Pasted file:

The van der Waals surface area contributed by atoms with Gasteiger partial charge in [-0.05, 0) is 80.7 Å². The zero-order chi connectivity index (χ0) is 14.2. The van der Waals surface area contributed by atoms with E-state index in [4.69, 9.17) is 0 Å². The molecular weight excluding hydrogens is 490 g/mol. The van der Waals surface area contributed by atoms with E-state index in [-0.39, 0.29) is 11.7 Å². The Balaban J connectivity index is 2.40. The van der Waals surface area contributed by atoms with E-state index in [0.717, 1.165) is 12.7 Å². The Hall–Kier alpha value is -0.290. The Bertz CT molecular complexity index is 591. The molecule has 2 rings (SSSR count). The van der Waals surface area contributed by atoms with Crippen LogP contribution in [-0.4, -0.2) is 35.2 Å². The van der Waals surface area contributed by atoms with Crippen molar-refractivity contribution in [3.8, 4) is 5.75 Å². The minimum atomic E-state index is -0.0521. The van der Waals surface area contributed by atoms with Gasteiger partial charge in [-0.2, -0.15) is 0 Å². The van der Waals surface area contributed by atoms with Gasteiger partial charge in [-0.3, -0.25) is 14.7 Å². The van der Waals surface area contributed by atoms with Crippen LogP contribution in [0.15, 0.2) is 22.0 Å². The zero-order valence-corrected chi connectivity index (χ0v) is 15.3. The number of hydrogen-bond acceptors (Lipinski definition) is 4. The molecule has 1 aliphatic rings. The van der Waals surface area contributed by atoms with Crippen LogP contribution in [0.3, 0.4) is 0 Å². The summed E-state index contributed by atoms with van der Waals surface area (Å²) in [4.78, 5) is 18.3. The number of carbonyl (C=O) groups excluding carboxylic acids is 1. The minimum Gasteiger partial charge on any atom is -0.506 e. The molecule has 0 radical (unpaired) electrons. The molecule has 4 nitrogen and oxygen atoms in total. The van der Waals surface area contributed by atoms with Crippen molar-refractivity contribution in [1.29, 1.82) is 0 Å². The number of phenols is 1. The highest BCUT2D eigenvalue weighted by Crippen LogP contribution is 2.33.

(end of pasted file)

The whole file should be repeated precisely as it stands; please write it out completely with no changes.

The van der Waals surface area contributed by atoms with Gasteiger partial charge in [-0.05, 0) is 80.7 Å². The zero-order chi connectivity index (χ0) is 14.2. The van der Waals surface area contributed by atoms with E-state index in [4.69, 9.17) is 0 Å². The molecular weight excluding hydrogens is 490 g/mol. The van der Waals surface area contributed by atoms with E-state index in [-0.39, 0.29) is 11.7 Å². The Balaban J connectivity index is 2.40. The van der Waals surface area contributed by atoms with E-state index in [0.717, 1.165) is 12.7 Å². The Hall–Kier alpha value is -0.290. The Bertz CT molecular complexity index is 591. The molecule has 2 rings (SSSR count). The van der Waals surface area contributed by atoms with Crippen LogP contribution in [-0.4, -0.2) is 35.2 Å². The van der Waals surface area contributed by atoms with Crippen molar-refractivity contribution in [3.8, 4) is 5.75 Å². The minimum atomic E-state index is -0.0521. The van der Waals surface area contributed by atoms with Gasteiger partial charge in [-0.2, -0.15) is 0 Å². The van der Waals surface area contributed by atoms with Gasteiger partial charge in [-0.3, -0.25) is 14.7 Å². The van der Waals surface area contributed by atoms with Crippen LogP contribution in [0.15, 0.2) is 22.0 Å². The zero-order valence-corrected chi connectivity index (χ0v) is 15.3. The number of hydrogen-bond acceptors (Lipinski definition) is 4. The molecule has 1 aliphatic rings. The van der Waals surface area contributed by atoms with Crippen LogP contribution in [0.3, 0.4) is 0 Å². The summed E-state index contributed by atoms with van der Waals surface area (Å²) in [4.78, 5) is 18.3. The number of carbonyl (C=O) groups excluding carboxylic acids is 1. The minimum Gasteiger partial charge on any atom is -0.506 e. The molecule has 0 radical (unpaired) electrons. The molecule has 4 nitrogen and oxygen atoms in total. The van der Waals surface area contributed by atoms with Crippen molar-refractivity contribution in [1.29, 1.82) is 0 Å². The number of phenols is 1. The highest BCUT2D eigenvalue weighted by Crippen LogP contribution is 2.33.